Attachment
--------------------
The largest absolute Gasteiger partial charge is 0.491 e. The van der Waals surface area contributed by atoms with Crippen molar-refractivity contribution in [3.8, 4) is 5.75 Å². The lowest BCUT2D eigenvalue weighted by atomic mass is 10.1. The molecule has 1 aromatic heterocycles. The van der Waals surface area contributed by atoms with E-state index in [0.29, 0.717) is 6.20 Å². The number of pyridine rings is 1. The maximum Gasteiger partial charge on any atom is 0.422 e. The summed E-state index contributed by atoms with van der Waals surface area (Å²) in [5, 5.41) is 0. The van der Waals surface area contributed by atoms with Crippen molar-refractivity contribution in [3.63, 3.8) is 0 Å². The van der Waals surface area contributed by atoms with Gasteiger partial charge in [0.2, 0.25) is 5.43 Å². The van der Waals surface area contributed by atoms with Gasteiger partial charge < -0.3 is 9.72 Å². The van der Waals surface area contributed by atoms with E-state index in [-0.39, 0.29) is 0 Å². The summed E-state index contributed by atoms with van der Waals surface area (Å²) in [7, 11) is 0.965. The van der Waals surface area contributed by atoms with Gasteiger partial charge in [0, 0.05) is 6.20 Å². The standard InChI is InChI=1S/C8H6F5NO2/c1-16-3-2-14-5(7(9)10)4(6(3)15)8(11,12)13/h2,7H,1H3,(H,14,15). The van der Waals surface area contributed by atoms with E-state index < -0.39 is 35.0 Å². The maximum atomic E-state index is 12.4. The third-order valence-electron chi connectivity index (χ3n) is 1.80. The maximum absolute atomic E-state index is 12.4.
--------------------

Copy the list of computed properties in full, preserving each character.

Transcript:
The largest absolute Gasteiger partial charge is 0.491 e. The van der Waals surface area contributed by atoms with Crippen molar-refractivity contribution in [3.8, 4) is 5.75 Å². The lowest BCUT2D eigenvalue weighted by atomic mass is 10.1. The molecule has 1 aromatic heterocycles. The van der Waals surface area contributed by atoms with E-state index in [0.29, 0.717) is 6.20 Å². The number of pyridine rings is 1. The maximum Gasteiger partial charge on any atom is 0.422 e. The summed E-state index contributed by atoms with van der Waals surface area (Å²) in [5, 5.41) is 0. The van der Waals surface area contributed by atoms with Crippen molar-refractivity contribution in [3.63, 3.8) is 0 Å². The van der Waals surface area contributed by atoms with Gasteiger partial charge in [0.2, 0.25) is 5.43 Å². The van der Waals surface area contributed by atoms with Gasteiger partial charge < -0.3 is 9.72 Å². The van der Waals surface area contributed by atoms with E-state index in [-0.39, 0.29) is 0 Å². The summed E-state index contributed by atoms with van der Waals surface area (Å²) in [7, 11) is 0.965. The van der Waals surface area contributed by atoms with Gasteiger partial charge in [0, 0.05) is 6.20 Å². The standard InChI is InChI=1S/C8H6F5NO2/c1-16-3-2-14-5(7(9)10)4(6(3)15)8(11,12)13/h2,7H,1H3,(H,14,15). The van der Waals surface area contributed by atoms with E-state index < -0.39 is 35.0 Å². The maximum atomic E-state index is 12.4. The third-order valence-electron chi connectivity index (χ3n) is 1.80. The maximum absolute atomic E-state index is 12.4.